If you have a child in grade school, you've likely noticed school lunches are a bit different this year: More fruits and vegetables, less fat, and more whole grains. These changes were made in response to the USDA's new School Lunch Program guidelines, which are meant to ensure students nationwide receive healthier lunches.
But what if your student is a picky eater, and doesn't eat the lunch offered at school each day?
It's time to get creative and overhaul your child's packed lunch.
Understanding the guidelines
Changes to the School Lunch Program were made to reflect the USDA's food guide pyramid, now called "My Plate." Understanding "My Plate" is a great start for any parent looking to improve their family's healthy eating habits.
In "My Plate," plates are broken into fruits, vegetables, grains, protein, and dairy, visually emphasizing that each food group plays an important role in most meals.
"It comes down to following the dietary guidelines and understanding how to choose foods wisely," said Corrine Kanetski, a registered dietitian with Blue Mountain Health System. "It's a skill that should be developed very early on. It should start in the home, which is why it's so important to educate parents as well."
Don't worry if the guidelines are somewhat different from your family's average meal. For example, if you're not eating whole grain products now, introduce them slowly and work up to serving half of your grains as whole grains.
"A lot of kids are often surprised that they do like foods like whole grains. It's a chance for them to try it," she added.
Get the kidsinvolved
What's the best way to ensure that your child eats his or her packed lunch? Let him choose the foods!
"Meals should be a family event. Bring kids to the grocery store and have them help you choose the foods," said Kanetski. "Have them help you pack their lunch. Any time you make a child part of the process, you make it more likely that they will acquire this knowledge."
Encourage healthy finger foods like baby carrots, sliced celery or cherry tomatoes, which can be fun to pack and eat. Finger foods don't need dipping sauces, but dipping can make vegetables more fun; try hummus or salsa instead of traditional salad dressings.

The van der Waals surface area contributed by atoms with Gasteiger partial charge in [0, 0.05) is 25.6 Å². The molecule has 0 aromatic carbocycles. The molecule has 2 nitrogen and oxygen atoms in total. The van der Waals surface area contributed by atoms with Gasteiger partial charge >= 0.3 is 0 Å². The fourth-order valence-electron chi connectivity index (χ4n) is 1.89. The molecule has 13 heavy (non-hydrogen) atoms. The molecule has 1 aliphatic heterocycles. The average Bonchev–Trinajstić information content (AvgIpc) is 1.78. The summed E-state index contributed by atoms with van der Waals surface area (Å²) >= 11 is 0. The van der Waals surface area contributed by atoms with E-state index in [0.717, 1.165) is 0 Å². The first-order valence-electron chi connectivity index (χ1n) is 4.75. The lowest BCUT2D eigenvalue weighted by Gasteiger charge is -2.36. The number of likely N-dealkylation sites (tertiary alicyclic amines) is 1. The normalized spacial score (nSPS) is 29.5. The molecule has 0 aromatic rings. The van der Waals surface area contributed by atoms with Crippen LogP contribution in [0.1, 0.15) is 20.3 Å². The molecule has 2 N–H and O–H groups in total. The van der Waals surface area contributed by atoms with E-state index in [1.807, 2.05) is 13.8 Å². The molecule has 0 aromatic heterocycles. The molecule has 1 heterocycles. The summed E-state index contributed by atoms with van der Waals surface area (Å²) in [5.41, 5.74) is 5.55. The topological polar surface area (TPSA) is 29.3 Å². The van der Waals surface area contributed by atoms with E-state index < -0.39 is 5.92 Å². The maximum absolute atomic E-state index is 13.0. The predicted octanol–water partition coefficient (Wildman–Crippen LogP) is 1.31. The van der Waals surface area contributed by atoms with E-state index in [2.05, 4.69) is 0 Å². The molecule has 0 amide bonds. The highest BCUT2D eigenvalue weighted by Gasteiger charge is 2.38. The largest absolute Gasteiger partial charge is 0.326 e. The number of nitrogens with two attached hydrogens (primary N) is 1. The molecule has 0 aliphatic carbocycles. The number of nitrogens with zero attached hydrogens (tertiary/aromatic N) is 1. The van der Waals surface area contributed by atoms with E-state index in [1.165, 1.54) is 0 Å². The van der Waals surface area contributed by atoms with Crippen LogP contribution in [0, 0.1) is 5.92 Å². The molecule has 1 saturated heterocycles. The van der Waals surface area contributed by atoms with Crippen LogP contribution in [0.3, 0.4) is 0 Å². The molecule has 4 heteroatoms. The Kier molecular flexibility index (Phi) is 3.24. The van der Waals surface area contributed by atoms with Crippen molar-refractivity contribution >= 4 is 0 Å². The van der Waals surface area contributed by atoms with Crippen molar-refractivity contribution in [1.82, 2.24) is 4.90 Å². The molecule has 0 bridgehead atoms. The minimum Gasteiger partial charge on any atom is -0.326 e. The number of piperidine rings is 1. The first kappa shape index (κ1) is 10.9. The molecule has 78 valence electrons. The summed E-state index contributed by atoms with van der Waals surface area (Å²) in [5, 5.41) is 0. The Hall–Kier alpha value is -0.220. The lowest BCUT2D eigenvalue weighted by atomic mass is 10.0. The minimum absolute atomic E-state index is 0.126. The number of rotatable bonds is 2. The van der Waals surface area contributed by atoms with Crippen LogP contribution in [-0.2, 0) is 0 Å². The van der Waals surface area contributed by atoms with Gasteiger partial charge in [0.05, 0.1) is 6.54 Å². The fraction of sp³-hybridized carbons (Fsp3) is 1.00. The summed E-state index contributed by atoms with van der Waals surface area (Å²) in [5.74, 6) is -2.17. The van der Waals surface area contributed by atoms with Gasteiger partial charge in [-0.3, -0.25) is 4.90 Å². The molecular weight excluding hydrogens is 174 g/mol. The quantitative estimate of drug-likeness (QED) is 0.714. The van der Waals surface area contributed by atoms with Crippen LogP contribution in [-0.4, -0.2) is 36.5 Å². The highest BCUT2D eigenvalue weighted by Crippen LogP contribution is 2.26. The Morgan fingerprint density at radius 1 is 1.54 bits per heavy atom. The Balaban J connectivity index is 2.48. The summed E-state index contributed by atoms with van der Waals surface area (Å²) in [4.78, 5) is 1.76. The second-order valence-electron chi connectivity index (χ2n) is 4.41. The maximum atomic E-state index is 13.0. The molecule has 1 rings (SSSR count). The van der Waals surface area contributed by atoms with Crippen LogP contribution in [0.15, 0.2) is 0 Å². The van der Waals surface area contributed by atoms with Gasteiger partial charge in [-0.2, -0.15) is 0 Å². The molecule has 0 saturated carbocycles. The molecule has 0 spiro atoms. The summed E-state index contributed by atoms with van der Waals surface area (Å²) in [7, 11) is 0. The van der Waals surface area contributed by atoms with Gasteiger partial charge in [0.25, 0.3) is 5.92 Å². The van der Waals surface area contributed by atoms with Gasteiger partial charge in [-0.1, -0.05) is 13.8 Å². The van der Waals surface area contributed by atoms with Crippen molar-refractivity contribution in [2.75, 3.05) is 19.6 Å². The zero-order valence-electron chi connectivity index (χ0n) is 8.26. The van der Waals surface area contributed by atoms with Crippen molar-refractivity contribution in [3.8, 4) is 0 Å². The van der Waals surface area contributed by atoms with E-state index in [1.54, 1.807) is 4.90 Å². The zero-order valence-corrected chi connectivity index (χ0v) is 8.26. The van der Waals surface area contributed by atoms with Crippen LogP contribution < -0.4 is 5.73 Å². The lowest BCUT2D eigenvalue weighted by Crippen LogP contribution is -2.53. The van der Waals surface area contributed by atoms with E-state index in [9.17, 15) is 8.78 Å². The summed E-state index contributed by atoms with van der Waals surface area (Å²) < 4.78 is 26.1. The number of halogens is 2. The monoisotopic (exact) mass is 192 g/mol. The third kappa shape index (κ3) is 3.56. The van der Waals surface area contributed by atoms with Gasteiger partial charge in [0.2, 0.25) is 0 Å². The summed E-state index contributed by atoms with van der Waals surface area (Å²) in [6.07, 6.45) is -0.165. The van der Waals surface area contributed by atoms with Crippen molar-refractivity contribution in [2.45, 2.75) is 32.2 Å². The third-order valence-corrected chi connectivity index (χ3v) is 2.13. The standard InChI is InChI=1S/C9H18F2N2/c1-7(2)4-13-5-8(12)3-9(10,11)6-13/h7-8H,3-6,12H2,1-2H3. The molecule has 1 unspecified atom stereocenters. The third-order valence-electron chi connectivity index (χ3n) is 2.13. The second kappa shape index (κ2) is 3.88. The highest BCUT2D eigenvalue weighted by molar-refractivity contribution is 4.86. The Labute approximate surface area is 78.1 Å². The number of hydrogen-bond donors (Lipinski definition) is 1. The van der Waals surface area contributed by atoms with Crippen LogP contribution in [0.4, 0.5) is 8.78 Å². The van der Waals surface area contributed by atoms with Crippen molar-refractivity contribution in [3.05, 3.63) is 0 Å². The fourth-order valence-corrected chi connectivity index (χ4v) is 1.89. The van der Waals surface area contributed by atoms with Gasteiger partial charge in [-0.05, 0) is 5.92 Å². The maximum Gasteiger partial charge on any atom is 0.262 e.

If your family doesn't eat these foods now, start by introducing these foods at home so they're not a surprise come lunch-time.
For the main course, consider your child's current favorite meals.
"What would you feed them at home? You can often package up that stuff into little packages," she said. If your younger child enjoys sandwiches, and the school allows peanut products, "Peanut butter and jelly is a great sandwich. It's very packable in a lunch box," said Kanetski. The ever-popular PB&J, if made on whole grain bread, also offers a mix of whole grains and protein.
It's not enough to include each food group for lunch it's also important to understand how much of each food group your child and family should consume.
"A main problem that we have in this country is called portion distortion. We have gotten used to larger than recommended portion sizes," said Kanetski. "At different stages of life, children need a different amount of calories. Teaching them the proper portion size shows them how much they should be eating."
For example, "My Plate" estimates that an 8-year-old girl should eat about 1,600 calories per day, including 1.5 cups of fruit each day, 2 cups of vegetables, and just 5 ounces of protein. (A stack of cards is about 3 ounces.) Your 12-year-old son might need significantly more calories and a bit more protein.
Go to www.choosemyplate.gov/myplate/index.aspx  to calculate each child's individual needs. While you're there, look for fun interactive games and coloring pages on the My Plate website to get your kids excited about packing their new, improved lunch.